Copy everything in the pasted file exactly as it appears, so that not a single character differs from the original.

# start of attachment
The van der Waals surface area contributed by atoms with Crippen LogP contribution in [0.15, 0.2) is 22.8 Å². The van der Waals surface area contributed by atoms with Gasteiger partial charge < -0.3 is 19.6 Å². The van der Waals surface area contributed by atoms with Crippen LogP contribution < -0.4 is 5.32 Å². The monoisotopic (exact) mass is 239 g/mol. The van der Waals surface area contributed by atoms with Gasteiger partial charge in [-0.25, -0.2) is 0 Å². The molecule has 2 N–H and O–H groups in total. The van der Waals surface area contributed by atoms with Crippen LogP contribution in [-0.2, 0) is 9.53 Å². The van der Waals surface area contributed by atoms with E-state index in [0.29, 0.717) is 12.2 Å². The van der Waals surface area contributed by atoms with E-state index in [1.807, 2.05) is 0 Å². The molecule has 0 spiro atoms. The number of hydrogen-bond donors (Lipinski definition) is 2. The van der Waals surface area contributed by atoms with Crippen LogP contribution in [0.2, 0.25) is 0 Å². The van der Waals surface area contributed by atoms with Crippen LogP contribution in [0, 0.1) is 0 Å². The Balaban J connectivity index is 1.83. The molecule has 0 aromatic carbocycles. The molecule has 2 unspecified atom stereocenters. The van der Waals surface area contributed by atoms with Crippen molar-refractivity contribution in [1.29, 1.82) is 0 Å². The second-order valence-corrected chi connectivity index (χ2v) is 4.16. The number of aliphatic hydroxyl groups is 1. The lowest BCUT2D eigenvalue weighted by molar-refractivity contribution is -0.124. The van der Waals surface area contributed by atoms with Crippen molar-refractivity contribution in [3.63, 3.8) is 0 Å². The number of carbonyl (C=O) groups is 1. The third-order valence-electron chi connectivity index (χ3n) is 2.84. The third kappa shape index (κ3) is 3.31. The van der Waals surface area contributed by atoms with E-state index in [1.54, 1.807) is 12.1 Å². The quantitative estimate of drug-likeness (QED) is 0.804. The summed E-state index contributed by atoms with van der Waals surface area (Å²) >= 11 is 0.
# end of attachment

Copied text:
The van der Waals surface area contributed by atoms with Crippen LogP contribution in [0.15, 0.2) is 22.8 Å². The van der Waals surface area contributed by atoms with Gasteiger partial charge < -0.3 is 19.6 Å². The van der Waals surface area contributed by atoms with Crippen LogP contribution < -0.4 is 5.32 Å². The monoisotopic (exact) mass is 239 g/mol. The van der Waals surface area contributed by atoms with Gasteiger partial charge in [-0.25, -0.2) is 0 Å². The molecule has 2 N–H and O–H groups in total. The van der Waals surface area contributed by atoms with Crippen LogP contribution in [-0.2, 0) is 9.53 Å². The van der Waals surface area contributed by atoms with E-state index in [0.29, 0.717) is 12.2 Å². The van der Waals surface area contributed by atoms with E-state index in [1.807, 2.05) is 0 Å². The molecule has 0 spiro atoms. The number of hydrogen-bond donors (Lipinski definition) is 2. The van der Waals surface area contributed by atoms with Crippen LogP contribution in [0.2, 0.25) is 0 Å². The van der Waals surface area contributed by atoms with Crippen LogP contribution in [0, 0.1) is 0 Å². The Balaban J connectivity index is 1.83. The molecule has 0 aromatic carbocycles. The molecule has 2 unspecified atom stereocenters. The van der Waals surface area contributed by atoms with Crippen molar-refractivity contribution in [1.29, 1.82) is 0 Å². The second-order valence-corrected chi connectivity index (χ2v) is 4.16. The number of aliphatic hydroxyl groups is 1. The lowest BCUT2D eigenvalue weighted by molar-refractivity contribution is -0.124. The van der Waals surface area contributed by atoms with Crippen molar-refractivity contribution in [3.63, 3.8) is 0 Å². The number of carbonyl (C=O) groups is 1. The third-order valence-electron chi connectivity index (χ3n) is 2.84. The third kappa shape index (κ3) is 3.31. The van der Waals surface area contributed by atoms with E-state index in [1.54, 1.807) is 12.1 Å². The quantitative estimate of drug-likeness (QED) is 0.804. The summed E-state index contributed by atoms with van der Waals surface area (Å²) >= 11 is 0.